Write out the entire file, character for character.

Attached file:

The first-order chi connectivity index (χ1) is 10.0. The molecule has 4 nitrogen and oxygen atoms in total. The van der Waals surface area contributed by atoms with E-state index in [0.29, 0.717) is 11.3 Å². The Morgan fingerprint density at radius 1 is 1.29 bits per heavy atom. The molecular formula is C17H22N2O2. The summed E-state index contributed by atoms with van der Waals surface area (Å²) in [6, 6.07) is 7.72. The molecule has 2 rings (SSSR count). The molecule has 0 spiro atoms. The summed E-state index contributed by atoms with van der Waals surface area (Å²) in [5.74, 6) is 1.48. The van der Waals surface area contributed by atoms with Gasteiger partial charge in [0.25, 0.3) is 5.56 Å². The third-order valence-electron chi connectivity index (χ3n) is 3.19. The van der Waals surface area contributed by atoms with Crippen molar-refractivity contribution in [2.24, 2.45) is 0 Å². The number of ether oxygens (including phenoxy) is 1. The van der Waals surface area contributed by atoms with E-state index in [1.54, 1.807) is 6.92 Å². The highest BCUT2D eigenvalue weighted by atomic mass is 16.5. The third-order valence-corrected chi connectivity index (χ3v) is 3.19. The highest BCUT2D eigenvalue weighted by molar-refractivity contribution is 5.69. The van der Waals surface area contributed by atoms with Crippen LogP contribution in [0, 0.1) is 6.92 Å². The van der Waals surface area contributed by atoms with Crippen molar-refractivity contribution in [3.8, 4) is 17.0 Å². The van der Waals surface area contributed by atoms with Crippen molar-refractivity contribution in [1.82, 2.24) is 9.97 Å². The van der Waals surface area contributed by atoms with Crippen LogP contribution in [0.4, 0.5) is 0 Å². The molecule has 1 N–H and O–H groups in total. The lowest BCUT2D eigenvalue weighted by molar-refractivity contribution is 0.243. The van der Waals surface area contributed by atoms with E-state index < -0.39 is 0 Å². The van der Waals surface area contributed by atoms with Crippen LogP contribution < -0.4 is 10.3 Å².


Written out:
The first-order chi connectivity index (χ1) is 10.0. The molecule has 4 nitrogen and oxygen atoms in total. The van der Waals surface area contributed by atoms with E-state index in [0.29, 0.717) is 11.3 Å². The Morgan fingerprint density at radius 1 is 1.29 bits per heavy atom. The molecular formula is C17H22N2O2. The summed E-state index contributed by atoms with van der Waals surface area (Å²) in [6, 6.07) is 7.72. The molecule has 2 rings (SSSR count). The molecule has 0 spiro atoms. The summed E-state index contributed by atoms with van der Waals surface area (Å²) in [5.74, 6) is 1.48. The van der Waals surface area contributed by atoms with Gasteiger partial charge in [0.25, 0.3) is 5.56 Å². The third-order valence-electron chi connectivity index (χ3n) is 3.19. The van der Waals surface area contributed by atoms with Crippen molar-refractivity contribution in [2.24, 2.45) is 0 Å². The number of ether oxygens (including phenoxy) is 1. The van der Waals surface area contributed by atoms with E-state index in [1.54, 1.807) is 6.92 Å². The highest BCUT2D eigenvalue weighted by atomic mass is 16.5. The third-order valence-corrected chi connectivity index (χ3v) is 3.19. The highest BCUT2D eigenvalue weighted by molar-refractivity contribution is 5.69. The van der Waals surface area contributed by atoms with Crippen LogP contribution in [0, 0.1) is 6.92 Å². The van der Waals surface area contributed by atoms with Crippen molar-refractivity contribution in [3.8, 4) is 17.0 Å². The van der Waals surface area contributed by atoms with Crippen molar-refractivity contribution in [1.82, 2.24) is 9.97 Å². The van der Waals surface area contributed by atoms with Crippen LogP contribution in [0.4, 0.5) is 0 Å². The molecule has 1 N–H and O–H groups in total. The lowest BCUT2D eigenvalue weighted by molar-refractivity contribution is 0.243. The van der Waals surface area contributed by atoms with E-state index < -0.39 is 0 Å². The van der Waals surface area contributed by atoms with Crippen LogP contribution < -0.4 is 10.3 Å².